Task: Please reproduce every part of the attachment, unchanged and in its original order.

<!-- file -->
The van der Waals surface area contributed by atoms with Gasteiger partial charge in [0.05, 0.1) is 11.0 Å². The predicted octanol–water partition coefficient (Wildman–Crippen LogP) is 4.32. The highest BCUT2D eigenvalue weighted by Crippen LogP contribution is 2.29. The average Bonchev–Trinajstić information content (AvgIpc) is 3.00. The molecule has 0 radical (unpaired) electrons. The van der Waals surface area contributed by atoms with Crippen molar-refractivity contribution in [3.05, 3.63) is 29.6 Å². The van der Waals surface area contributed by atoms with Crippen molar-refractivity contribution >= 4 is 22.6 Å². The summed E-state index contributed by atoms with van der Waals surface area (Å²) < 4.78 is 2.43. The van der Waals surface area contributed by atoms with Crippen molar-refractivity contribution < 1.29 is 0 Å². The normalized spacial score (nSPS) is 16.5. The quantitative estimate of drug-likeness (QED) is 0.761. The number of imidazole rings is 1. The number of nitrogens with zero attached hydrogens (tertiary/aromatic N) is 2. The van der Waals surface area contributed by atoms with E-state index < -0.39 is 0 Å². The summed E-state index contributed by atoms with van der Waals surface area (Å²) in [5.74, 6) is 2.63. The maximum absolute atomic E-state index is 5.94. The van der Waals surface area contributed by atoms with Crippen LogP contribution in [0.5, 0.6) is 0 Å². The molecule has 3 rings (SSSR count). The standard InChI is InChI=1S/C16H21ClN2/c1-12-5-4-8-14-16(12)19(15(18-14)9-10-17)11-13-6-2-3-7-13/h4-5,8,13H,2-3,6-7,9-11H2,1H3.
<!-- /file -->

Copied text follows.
The van der Waals surface area contributed by atoms with Gasteiger partial charge in [0.05, 0.1) is 11.0 Å². The predicted octanol–water partition coefficient (Wildman–Crippen LogP) is 4.32. The highest BCUT2D eigenvalue weighted by Crippen LogP contribution is 2.29. The average Bonchev–Trinajstić information content (AvgIpc) is 3.00. The molecule has 0 radical (unpaired) electrons. The van der Waals surface area contributed by atoms with Crippen molar-refractivity contribution in [3.05, 3.63) is 29.6 Å². The van der Waals surface area contributed by atoms with Crippen molar-refractivity contribution >= 4 is 22.6 Å². The summed E-state index contributed by atoms with van der Waals surface area (Å²) < 4.78 is 2.43. The van der Waals surface area contributed by atoms with Crippen molar-refractivity contribution < 1.29 is 0 Å². The normalized spacial score (nSPS) is 16.5. The quantitative estimate of drug-likeness (QED) is 0.761. The number of imidazole rings is 1. The number of nitrogens with zero attached hydrogens (tertiary/aromatic N) is 2. The van der Waals surface area contributed by atoms with E-state index < -0.39 is 0 Å². The summed E-state index contributed by atoms with van der Waals surface area (Å²) in [5.74, 6) is 2.63. The maximum absolute atomic E-state index is 5.94. The van der Waals surface area contributed by atoms with Crippen LogP contribution in [0.5, 0.6) is 0 Å². The molecule has 3 rings (SSSR count). The standard InChI is InChI=1S/C16H21ClN2/c1-12-5-4-8-14-16(12)19(15(18-14)9-10-17)11-13-6-2-3-7-13/h4-5,8,13H,2-3,6-7,9-11H2,1H3.